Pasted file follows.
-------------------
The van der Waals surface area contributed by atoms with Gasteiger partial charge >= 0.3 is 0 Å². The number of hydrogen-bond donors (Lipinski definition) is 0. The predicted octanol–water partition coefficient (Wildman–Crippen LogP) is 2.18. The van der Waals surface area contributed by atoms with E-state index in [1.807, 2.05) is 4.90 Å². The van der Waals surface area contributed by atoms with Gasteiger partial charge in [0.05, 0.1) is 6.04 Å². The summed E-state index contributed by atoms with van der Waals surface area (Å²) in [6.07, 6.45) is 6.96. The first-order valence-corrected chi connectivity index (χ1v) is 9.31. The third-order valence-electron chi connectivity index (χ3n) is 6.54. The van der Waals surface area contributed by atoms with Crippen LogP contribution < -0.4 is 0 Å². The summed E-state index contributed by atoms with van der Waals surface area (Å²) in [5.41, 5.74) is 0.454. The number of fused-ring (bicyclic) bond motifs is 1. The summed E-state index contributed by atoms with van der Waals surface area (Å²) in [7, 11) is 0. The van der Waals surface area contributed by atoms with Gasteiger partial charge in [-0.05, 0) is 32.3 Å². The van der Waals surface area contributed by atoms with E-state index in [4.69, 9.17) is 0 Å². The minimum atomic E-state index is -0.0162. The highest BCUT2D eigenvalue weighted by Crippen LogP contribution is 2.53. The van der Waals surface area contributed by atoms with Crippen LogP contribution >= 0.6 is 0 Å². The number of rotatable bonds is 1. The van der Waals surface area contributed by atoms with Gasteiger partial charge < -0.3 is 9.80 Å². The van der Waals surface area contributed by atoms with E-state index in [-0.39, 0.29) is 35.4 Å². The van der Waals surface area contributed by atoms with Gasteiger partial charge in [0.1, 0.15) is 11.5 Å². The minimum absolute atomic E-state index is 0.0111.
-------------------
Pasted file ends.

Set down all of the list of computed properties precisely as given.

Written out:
The van der Waals surface area contributed by atoms with Gasteiger partial charge >= 0.3 is 0 Å². The number of hydrogen-bond donors (Lipinski definition) is 0. The predicted octanol–water partition coefficient (Wildman–Crippen LogP) is 2.18. The van der Waals surface area contributed by atoms with E-state index in [1.807, 2.05) is 4.90 Å². The van der Waals surface area contributed by atoms with Gasteiger partial charge in [0.05, 0.1) is 6.04 Å². The summed E-state index contributed by atoms with van der Waals surface area (Å²) in [6.07, 6.45) is 6.96. The first-order valence-corrected chi connectivity index (χ1v) is 9.31. The third-order valence-electron chi connectivity index (χ3n) is 6.54. The van der Waals surface area contributed by atoms with Crippen LogP contribution < -0.4 is 0 Å². The summed E-state index contributed by atoms with van der Waals surface area (Å²) in [5.41, 5.74) is 0.454. The number of fused-ring (bicyclic) bond motifs is 1. The summed E-state index contributed by atoms with van der Waals surface area (Å²) in [7, 11) is 0. The van der Waals surface area contributed by atoms with Gasteiger partial charge in [-0.05, 0) is 32.3 Å². The van der Waals surface area contributed by atoms with E-state index in [4.69, 9.17) is 0 Å². The minimum atomic E-state index is -0.0162. The highest BCUT2D eigenvalue weighted by Crippen LogP contribution is 2.53. The van der Waals surface area contributed by atoms with Crippen LogP contribution >= 0.6 is 0 Å². The number of rotatable bonds is 1. The van der Waals surface area contributed by atoms with Gasteiger partial charge < -0.3 is 9.80 Å². The van der Waals surface area contributed by atoms with E-state index in [-0.39, 0.29) is 35.4 Å². The van der Waals surface area contributed by atoms with Gasteiger partial charge in [0.1, 0.15) is 11.5 Å². The minimum absolute atomic E-state index is 0.0111.